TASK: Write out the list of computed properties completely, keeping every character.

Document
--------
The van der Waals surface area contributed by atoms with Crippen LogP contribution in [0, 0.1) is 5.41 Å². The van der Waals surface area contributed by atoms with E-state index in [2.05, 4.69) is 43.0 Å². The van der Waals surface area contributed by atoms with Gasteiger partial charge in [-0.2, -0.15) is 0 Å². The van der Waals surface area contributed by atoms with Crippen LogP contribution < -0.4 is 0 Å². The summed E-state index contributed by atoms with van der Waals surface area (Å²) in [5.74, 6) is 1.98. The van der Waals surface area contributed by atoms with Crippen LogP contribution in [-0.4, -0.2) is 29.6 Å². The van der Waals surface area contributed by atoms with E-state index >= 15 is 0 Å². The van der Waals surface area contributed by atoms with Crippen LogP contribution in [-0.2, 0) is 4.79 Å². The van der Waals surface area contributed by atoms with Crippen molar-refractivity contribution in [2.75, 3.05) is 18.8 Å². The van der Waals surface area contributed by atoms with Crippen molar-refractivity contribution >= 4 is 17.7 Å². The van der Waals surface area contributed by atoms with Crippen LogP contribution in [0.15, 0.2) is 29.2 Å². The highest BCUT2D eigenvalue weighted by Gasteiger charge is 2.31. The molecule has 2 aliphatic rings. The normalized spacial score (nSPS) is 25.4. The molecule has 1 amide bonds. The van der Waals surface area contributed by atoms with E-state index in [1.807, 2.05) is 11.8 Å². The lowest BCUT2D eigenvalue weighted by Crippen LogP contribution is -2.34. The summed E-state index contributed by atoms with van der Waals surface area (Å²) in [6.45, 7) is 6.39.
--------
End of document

The van der Waals surface area contributed by atoms with Crippen LogP contribution in [0, 0.1) is 5.41 Å². The van der Waals surface area contributed by atoms with E-state index in [2.05, 4.69) is 43.0 Å². The van der Waals surface area contributed by atoms with Gasteiger partial charge in [-0.2, -0.15) is 0 Å². The van der Waals surface area contributed by atoms with Crippen LogP contribution < -0.4 is 0 Å². The summed E-state index contributed by atoms with van der Waals surface area (Å²) in [5.74, 6) is 1.98. The van der Waals surface area contributed by atoms with Crippen LogP contribution in [-0.4, -0.2) is 29.6 Å². The van der Waals surface area contributed by atoms with E-state index >= 15 is 0 Å². The van der Waals surface area contributed by atoms with Crippen LogP contribution in [-0.2, 0) is 4.79 Å². The van der Waals surface area contributed by atoms with Crippen molar-refractivity contribution in [2.75, 3.05) is 18.8 Å². The van der Waals surface area contributed by atoms with Crippen molar-refractivity contribution >= 4 is 17.7 Å². The van der Waals surface area contributed by atoms with Crippen LogP contribution in [0.15, 0.2) is 29.2 Å². The highest BCUT2D eigenvalue weighted by Gasteiger charge is 2.31. The molecule has 2 aliphatic rings. The normalized spacial score (nSPS) is 25.4. The molecule has 1 amide bonds. The van der Waals surface area contributed by atoms with E-state index in [1.807, 2.05) is 11.8 Å². The lowest BCUT2D eigenvalue weighted by Crippen LogP contribution is -2.34. The summed E-state index contributed by atoms with van der Waals surface area (Å²) in [6.45, 7) is 6.39.